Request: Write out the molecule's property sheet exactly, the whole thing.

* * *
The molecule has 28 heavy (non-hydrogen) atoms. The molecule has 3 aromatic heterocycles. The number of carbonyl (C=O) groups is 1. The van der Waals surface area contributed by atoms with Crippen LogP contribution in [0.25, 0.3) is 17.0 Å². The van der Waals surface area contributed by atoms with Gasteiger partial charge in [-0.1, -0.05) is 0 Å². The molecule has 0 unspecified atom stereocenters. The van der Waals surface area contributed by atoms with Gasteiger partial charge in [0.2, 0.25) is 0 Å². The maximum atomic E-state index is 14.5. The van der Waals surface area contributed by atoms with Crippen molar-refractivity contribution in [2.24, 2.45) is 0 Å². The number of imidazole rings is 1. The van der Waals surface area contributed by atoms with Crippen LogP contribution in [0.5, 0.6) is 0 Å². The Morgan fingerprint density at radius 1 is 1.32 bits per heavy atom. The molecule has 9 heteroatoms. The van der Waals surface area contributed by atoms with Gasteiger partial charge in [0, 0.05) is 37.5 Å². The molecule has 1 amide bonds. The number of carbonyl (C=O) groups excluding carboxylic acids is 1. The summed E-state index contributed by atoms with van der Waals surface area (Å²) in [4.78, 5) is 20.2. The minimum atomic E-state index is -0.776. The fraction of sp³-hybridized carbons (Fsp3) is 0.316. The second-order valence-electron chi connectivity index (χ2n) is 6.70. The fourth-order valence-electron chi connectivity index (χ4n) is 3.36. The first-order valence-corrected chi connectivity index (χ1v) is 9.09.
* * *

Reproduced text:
The molecule has 28 heavy (non-hydrogen) atoms. The molecule has 3 aromatic heterocycles. The number of carbonyl (C=O) groups is 1. The van der Waals surface area contributed by atoms with Crippen LogP contribution in [0.25, 0.3) is 17.0 Å². The van der Waals surface area contributed by atoms with Gasteiger partial charge in [-0.1, -0.05) is 0 Å². The molecule has 0 unspecified atom stereocenters. The van der Waals surface area contributed by atoms with Gasteiger partial charge in [0.2, 0.25) is 0 Å². The maximum atomic E-state index is 14.5. The van der Waals surface area contributed by atoms with Crippen molar-refractivity contribution in [2.24, 2.45) is 0 Å². The number of imidazole rings is 1. The van der Waals surface area contributed by atoms with Crippen LogP contribution in [0.5, 0.6) is 0 Å². The Morgan fingerprint density at radius 1 is 1.32 bits per heavy atom. The molecule has 9 heteroatoms. The van der Waals surface area contributed by atoms with Gasteiger partial charge in [0, 0.05) is 37.5 Å². The molecule has 1 amide bonds. The number of carbonyl (C=O) groups excluding carboxylic acids is 1. The summed E-state index contributed by atoms with van der Waals surface area (Å²) in [4.78, 5) is 20.2. The minimum atomic E-state index is -0.776. The fraction of sp³-hybridized carbons (Fsp3) is 0.316. The second-order valence-electron chi connectivity index (χ2n) is 6.70. The fourth-order valence-electron chi connectivity index (χ4n) is 3.36. The first-order valence-corrected chi connectivity index (χ1v) is 9.09.